The way I understand it is as follows. The most general formula

$
(\neg A \; \to \; B \vee C) \;\; \to \;\;
((\neg A \; \to \; B) \vee (\neg A \; \to \; C))
$

is not derivable in IPC, because it is not an intuitionistic truth, like you said.

In fact, we can find `almost intuitionistic' Brouwerian counterexamples outside of IPC. For instance if we look at HA + MP and take

$R(n):= 1 \ \mbox{if the first block of 99 consecutive 9's}\\ \ \ \ \ \ \ \ \ \ \ \ \ \ \ \mbox{in the decimal expansion of $\pi$ ends at place $n$}$

$R(n):= 0\ \ \mbox{else}$

$A=\forall n [R(n)=0]$ $\ \ \ B= \exists n [R(2n)=1]$
$\ \ \ C= \exists n [R(2n+1)=1]$

Then we see that $\neg A\to B\vee C$ (using MP). But both $(\neg A \; \to \; B)$ and $(\neg A \; \to \; C)$ are elusive. The interesting thing here is, that if HA really proves $\neg A$, then without MP already HA proves `there is $m$ with $R(m)=1$'. This since HA is closed under Markov's Rule, therefore proving $\neg\neg\exists n[P(n)]$ for decidable $P$ in HA allows one to deduce something about the structure of the proof, from which one can find a proof in HA of $\exists n [P(n)]$. This is a proof-theoretical property of the formal system HA.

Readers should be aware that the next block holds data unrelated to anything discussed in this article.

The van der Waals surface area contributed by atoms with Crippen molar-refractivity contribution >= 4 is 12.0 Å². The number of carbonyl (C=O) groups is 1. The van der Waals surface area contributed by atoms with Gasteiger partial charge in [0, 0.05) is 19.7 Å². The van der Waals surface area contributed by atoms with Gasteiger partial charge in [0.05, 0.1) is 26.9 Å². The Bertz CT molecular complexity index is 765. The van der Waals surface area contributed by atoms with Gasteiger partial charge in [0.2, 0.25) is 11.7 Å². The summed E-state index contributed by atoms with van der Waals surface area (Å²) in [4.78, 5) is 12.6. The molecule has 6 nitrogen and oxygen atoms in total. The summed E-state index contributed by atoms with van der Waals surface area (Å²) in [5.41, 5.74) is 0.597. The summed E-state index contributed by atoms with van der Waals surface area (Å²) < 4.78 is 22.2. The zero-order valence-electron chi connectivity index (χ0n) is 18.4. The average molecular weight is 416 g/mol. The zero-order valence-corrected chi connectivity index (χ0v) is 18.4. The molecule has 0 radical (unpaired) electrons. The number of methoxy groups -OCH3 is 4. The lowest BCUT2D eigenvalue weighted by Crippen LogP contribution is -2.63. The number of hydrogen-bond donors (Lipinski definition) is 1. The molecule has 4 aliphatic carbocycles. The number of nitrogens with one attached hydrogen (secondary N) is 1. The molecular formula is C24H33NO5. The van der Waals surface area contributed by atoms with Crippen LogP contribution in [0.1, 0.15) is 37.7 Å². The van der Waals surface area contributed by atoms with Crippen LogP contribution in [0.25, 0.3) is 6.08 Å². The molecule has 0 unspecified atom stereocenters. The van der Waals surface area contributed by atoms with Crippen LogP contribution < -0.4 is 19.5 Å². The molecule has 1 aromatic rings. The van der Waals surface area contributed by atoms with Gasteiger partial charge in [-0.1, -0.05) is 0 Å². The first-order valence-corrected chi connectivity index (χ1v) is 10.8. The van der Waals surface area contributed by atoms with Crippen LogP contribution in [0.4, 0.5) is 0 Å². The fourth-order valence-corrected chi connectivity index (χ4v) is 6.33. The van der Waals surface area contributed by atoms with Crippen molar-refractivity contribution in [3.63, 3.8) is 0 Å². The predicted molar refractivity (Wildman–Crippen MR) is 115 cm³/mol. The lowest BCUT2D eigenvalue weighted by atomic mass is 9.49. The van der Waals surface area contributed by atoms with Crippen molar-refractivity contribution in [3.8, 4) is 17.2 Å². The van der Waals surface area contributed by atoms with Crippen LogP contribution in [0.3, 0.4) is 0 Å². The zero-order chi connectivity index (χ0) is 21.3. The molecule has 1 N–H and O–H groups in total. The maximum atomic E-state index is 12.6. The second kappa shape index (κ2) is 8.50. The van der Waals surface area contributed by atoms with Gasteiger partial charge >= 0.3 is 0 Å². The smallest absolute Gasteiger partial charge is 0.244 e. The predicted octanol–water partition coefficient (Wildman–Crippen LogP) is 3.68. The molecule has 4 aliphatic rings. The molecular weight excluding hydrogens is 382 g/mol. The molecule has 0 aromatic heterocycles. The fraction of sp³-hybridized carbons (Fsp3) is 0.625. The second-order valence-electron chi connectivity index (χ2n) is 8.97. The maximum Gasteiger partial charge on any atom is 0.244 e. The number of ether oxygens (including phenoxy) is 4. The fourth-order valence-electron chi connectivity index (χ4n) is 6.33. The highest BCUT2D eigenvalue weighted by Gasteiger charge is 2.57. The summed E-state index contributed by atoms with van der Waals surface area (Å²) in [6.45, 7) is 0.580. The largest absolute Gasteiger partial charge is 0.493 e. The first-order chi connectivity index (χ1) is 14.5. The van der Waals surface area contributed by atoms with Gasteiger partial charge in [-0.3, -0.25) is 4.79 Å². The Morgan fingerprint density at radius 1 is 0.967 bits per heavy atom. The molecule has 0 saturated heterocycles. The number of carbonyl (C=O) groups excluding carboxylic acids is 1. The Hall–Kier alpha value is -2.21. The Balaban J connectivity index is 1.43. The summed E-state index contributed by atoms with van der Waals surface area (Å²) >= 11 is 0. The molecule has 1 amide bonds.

Similarly, if in IPC we have formulas $A,B,C$ such that IPC proves $(\neg A \; \to \; B \vee C)$, then we know from the proof-theoretical properties of IPC that we can either find a proof in IPC of $(\neg A \; \to \; B)$ or of $(\neg A \; \to \; C)$.

So both computationally and semantically, this Harrop's Rule (also called Independence of Premise Rule, or IPR) being admissible for IPC should be seen as a statement about certain properties of the formal system IPC.

A nice reference is Rosalie Iemhoff's paper *On the rules of intermediate logics*.

**Addendum**:
It just occurred to me that the question might be asking for an informal semantical/computational explanation why IPC has this property. In that case, consider that in general we cannot extract numerical existence from a negated formula $\neg A$. Therefore, if for a formula $A$ in IPC we deduce that $\neg A$ implies $\exists n\in\{0,1\} [(n=0\to B)\wedge (n=1\to C)]$, then we must have a means to pinpoint this $n$ *without* having to first prove $\neg A$. And that is precisely Harrop's rule IPR.

This is also why we need Markov's Principle (MP) in the counterexample above: to extract numerical existence from the negated formula $\neg\forall n[R(n)=0]$ which is equivalent to $\neg\neg\exists m [R(m)=1]$